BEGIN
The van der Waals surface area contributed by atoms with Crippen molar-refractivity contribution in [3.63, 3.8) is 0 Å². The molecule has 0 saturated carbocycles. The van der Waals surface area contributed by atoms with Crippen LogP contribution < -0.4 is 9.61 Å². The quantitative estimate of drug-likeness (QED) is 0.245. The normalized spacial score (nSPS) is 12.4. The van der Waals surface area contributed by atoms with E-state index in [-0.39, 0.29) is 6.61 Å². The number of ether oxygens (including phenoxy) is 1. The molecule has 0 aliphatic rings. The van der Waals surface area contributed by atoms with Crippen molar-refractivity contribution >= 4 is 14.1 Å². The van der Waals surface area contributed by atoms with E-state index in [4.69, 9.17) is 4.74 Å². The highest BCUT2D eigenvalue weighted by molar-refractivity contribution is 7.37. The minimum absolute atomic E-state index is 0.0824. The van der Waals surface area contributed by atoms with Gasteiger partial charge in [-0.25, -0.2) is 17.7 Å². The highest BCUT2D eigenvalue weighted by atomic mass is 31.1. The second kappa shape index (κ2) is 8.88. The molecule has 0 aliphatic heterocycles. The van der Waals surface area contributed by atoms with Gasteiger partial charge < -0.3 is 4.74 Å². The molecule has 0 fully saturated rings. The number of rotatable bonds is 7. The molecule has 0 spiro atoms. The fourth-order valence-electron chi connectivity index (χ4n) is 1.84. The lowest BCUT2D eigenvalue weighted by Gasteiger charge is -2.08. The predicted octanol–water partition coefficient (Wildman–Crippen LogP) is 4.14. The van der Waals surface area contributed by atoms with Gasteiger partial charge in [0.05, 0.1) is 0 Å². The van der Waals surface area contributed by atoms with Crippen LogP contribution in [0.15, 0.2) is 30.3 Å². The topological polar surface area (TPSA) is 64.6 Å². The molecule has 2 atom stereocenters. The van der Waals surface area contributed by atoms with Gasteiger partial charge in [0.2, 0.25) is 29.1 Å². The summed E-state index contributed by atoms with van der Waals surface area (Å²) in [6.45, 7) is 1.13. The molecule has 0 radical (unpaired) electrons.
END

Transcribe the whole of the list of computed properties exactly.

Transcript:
The van der Waals surface area contributed by atoms with Crippen molar-refractivity contribution in [3.63, 3.8) is 0 Å². The molecule has 0 saturated carbocycles. The van der Waals surface area contributed by atoms with Crippen LogP contribution < -0.4 is 9.61 Å². The quantitative estimate of drug-likeness (QED) is 0.245. The normalized spacial score (nSPS) is 12.4. The van der Waals surface area contributed by atoms with E-state index in [-0.39, 0.29) is 6.61 Å². The number of ether oxygens (including phenoxy) is 1. The molecule has 0 aliphatic rings. The van der Waals surface area contributed by atoms with Crippen molar-refractivity contribution >= 4 is 14.1 Å². The van der Waals surface area contributed by atoms with E-state index in [4.69, 9.17) is 4.74 Å². The highest BCUT2D eigenvalue weighted by molar-refractivity contribution is 7.37. The minimum absolute atomic E-state index is 0.0824. The van der Waals surface area contributed by atoms with Gasteiger partial charge in [-0.25, -0.2) is 17.7 Å². The highest BCUT2D eigenvalue weighted by atomic mass is 31.1. The second kappa shape index (κ2) is 8.88. The molecule has 0 aliphatic heterocycles. The van der Waals surface area contributed by atoms with Gasteiger partial charge < -0.3 is 4.74 Å². The molecule has 0 fully saturated rings. The number of rotatable bonds is 7. The molecule has 0 spiro atoms. The fourth-order valence-electron chi connectivity index (χ4n) is 1.84. The lowest BCUT2D eigenvalue weighted by Gasteiger charge is -2.08. The predicted octanol–water partition coefficient (Wildman–Crippen LogP) is 4.14. The van der Waals surface area contributed by atoms with Gasteiger partial charge in [0.05, 0.1) is 0 Å². The van der Waals surface area contributed by atoms with Crippen LogP contribution in [0.15, 0.2) is 30.3 Å². The topological polar surface area (TPSA) is 64.6 Å². The molecule has 2 atom stereocenters. The van der Waals surface area contributed by atoms with Gasteiger partial charge in [0.2, 0.25) is 29.1 Å². The summed E-state index contributed by atoms with van der Waals surface area (Å²) in [6.45, 7) is 1.13. The molecule has 0 radical (unpaired) electrons.